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France's Burgundy region lose 90% of harvest due to severe hailstorms

 

Top wine producing vineyards in France's Burgundy region have suffered 'catastrophic' damage after hailstorms and high winds on Tuesday and it is feared that between 75-90% of this year's crop may have been lost.

High winds and hailstorms caused serious damage in the Beaune region, which covers a 12 mile area, affecting well known wine growing villages such as Meursault in the south to Savigny-les-Beaune to the north and includes Volnay and Pommard.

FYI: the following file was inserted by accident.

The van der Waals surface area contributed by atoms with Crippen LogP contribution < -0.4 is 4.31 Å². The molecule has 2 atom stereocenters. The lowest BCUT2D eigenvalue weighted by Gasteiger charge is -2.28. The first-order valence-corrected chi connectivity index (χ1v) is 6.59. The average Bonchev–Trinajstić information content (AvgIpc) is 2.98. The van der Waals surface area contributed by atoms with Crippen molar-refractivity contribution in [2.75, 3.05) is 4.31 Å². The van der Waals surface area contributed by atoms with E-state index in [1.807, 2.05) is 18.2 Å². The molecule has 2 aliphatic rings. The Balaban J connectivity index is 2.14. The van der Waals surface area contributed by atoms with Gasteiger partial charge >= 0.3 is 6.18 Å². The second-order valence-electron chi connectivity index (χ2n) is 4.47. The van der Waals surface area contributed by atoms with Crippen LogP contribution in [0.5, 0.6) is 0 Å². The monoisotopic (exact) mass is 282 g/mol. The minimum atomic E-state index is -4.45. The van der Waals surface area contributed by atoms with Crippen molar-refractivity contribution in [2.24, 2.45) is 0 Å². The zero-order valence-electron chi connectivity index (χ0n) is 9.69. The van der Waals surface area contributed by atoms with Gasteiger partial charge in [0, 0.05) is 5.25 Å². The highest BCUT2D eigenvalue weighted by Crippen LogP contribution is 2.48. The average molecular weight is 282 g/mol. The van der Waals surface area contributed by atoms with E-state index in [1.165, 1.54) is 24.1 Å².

Leaves were ripped from the vines and the grapes burst.  It depends how many leaves are left to protect the remaining grapes.  The northern part of the area was the worst affected with Pommard and Beaune being worst hit with damage hitting 70-90% of vines but the BIVB reported that no vineyard is untouched.

The Burgundy region produces some of France's most expensive grand crus wines with the Lest Epenots grand crus being one of the hardest hit.  After a poor harvest last year due to late frosts and disease the vineyards in the Burgundy and Beaujolais region had recently predicted a harvest of 2.31 million hectolitres - an increase of over 30% on last year.